The creativity originates from the other side of the Atlantic on Frocks, the forthcoming twentieth release on Patrice Scott’s label. The work of Greek producer in Germany XDB, it’s one of Sistrum’s quirkiest releases. Unlike XDB’s previous release on the label, the sombre, smoky dub of “Espac” from 2008, “Frocks” starts off with angelic chords and unintelligible vocal mutterings before it veers into hypnotic, droning bleeps. XDB’s sonic rambling doesn’t end there and as it reaches its final segment, the breezy chords are reintroduced, this time tethered to rigid claps. But before he gets the chance to explore this more dance floor route, the arrangement ends rather abruptly.

There’s a similar approach on “Modul”, even though the sound is radically different. The stripped back rhythm is laced with insidious acid licks, but it veers unexpectedly into a rolling, jazzy segue that sounds more like Guidance than Sistrum. The release also finds Scott in more reflective form than usual. While his productions are deep, they also have a drive, a dynamism that sets them apart from most other house releases. On this occasion, he seems more interested in keeping the tempo low and the sound more organic, as an electronic bass gets cosy with some seductive Rhodes playing. Like XDB, Scott’s contribution to Frocks shows a different side to his productions.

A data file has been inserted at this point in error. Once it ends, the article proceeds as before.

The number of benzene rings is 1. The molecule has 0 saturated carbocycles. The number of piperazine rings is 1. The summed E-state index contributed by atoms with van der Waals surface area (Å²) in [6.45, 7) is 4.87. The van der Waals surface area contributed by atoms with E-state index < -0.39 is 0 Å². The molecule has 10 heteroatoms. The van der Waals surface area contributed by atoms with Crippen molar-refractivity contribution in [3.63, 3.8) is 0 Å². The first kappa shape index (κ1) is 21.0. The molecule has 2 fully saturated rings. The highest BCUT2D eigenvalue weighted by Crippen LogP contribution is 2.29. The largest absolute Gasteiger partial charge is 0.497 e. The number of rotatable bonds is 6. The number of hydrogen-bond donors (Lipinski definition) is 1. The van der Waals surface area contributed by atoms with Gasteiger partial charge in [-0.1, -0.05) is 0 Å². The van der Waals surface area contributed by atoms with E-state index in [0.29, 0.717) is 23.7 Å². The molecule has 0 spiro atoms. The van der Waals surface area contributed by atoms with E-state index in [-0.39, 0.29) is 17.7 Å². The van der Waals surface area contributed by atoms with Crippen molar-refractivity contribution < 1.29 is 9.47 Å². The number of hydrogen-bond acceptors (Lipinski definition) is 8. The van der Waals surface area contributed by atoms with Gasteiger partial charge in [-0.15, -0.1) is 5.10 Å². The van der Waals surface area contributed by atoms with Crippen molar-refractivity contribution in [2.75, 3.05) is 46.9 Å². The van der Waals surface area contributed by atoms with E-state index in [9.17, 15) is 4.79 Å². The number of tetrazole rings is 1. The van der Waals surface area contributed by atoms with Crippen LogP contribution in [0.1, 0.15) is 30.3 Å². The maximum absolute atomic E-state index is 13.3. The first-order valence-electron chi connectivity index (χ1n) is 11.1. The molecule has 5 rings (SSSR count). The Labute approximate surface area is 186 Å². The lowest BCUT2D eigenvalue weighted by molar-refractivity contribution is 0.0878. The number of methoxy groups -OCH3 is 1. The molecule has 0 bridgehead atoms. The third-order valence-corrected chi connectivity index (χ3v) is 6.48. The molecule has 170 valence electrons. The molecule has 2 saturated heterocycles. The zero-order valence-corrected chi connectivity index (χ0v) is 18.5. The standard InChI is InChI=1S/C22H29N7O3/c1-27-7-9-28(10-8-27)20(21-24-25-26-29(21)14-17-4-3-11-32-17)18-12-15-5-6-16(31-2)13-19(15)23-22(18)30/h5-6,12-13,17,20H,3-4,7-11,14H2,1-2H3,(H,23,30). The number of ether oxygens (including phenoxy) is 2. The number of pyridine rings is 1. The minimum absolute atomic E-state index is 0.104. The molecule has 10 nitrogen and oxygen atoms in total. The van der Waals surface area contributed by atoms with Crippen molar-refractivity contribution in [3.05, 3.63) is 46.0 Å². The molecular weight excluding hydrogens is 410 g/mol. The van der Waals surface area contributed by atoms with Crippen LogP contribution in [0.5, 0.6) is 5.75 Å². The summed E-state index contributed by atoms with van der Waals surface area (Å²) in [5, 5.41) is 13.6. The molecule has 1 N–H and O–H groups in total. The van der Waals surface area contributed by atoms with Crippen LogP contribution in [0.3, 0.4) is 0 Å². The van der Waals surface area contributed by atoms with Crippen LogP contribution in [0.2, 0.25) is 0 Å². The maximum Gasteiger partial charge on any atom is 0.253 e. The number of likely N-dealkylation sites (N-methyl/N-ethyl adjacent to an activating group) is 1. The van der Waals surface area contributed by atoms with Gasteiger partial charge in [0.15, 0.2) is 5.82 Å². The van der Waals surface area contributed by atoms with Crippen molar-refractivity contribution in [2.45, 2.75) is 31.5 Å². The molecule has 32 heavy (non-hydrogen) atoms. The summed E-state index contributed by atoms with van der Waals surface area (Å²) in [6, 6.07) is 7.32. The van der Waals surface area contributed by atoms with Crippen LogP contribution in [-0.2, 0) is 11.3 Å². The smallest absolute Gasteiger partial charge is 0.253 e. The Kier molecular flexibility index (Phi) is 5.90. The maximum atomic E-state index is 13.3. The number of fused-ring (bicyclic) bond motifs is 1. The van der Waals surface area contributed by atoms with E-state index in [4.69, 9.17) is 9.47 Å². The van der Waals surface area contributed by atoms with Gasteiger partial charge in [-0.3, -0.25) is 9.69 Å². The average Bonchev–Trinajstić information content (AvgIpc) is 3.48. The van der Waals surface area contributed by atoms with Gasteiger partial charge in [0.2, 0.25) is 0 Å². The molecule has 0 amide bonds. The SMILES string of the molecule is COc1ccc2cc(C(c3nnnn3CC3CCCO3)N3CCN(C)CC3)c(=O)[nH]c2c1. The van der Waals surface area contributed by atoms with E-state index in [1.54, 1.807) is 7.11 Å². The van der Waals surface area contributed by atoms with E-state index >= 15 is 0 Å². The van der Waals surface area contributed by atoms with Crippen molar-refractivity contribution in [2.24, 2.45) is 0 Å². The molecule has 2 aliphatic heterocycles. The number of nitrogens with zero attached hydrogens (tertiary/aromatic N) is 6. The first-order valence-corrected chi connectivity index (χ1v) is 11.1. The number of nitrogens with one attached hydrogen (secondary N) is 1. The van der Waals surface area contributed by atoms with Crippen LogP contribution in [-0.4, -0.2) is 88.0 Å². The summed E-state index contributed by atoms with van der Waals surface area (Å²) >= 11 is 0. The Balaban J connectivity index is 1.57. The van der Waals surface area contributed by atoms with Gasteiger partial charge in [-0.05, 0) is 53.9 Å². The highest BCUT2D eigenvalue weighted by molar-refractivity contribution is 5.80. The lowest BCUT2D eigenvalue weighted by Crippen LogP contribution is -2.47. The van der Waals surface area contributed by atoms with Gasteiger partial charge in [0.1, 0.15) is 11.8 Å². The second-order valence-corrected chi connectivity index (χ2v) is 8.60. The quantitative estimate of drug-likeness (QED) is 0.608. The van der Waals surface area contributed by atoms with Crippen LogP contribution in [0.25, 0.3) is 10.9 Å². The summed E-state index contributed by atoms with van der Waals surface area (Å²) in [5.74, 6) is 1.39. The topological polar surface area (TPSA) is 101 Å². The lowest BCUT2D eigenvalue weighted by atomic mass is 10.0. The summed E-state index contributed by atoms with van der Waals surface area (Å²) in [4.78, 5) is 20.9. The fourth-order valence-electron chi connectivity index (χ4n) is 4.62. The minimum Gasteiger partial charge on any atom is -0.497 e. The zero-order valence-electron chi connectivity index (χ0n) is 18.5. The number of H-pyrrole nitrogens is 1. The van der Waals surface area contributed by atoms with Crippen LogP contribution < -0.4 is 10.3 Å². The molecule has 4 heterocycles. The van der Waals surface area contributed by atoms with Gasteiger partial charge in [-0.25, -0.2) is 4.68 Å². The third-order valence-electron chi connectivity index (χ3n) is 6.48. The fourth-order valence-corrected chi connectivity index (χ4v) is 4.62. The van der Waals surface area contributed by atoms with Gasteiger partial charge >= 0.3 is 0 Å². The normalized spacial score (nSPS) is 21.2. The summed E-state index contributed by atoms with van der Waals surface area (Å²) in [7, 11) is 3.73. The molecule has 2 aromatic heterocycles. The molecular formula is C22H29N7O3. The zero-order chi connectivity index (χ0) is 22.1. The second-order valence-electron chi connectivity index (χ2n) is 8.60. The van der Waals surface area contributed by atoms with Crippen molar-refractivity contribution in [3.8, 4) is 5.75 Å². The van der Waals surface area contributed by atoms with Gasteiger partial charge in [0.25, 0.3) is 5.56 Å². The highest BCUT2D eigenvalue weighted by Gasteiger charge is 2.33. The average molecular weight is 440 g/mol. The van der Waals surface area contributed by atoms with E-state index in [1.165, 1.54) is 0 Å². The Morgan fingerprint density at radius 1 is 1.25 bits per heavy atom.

From Germany to the UK, Toby Leeming aka The Third Man provides a taster of what we can expect from his album Beyond The Heliosphere, due out in May, with the soon to arrive Double Dawn EP on the EPM label. Leeming’s production style is somewhat reminiscent of classic Dan Curtin in that he prioritises melodies but also has a rough and ready touch. The key difference between Leeming and Curtin is that the US producer’s greatest work had an unpredictable feeling, with releases like Time Undefined suddenly veering off on unexpected rhythmic paths, whereas on “Double Dawn, there’s a linear approach throughout. That said, when the grandiose melody line swaggers in over the noisy, acid-blotted bassline, such considerations become irrelevant. In fact, the main thing that will occur to most listeners (and dancers) will probably be ‘are those stabs inspired or borrowed from “Move Your Body”? Irrespective of their provenance, they are memorable, but not quite as remarkable as what John Heckle does to them in his remix.

This writer is committing a form of heresy and will probably incur the wrath of the internet trolls when I admit that the Liverpool producer’s remixes are of a higher quality than his original material. This became apparent to me after listening to his live set at Boiler Room, where Heckle assumed the role of showman and on the fly remixer. There’s a similar aesthetic at play in his “Double Dawn” remix; the drums are heavy and upfront, the snares roll and crash ominously and after about a minute Heckle drops an acid bassline that sounds like the by-product of an excruciating form of Roland torture. Heckle hangs onto the original track’s house stabs, but uses an old school synth, like the one used so effectively in Legowelt’s DX Days, to keep it in his own universe. Claro Intelecto also provides a remix that is less intense than Heckle’s version, but which still packs a punch thanks to its spiky, metallic rhythm.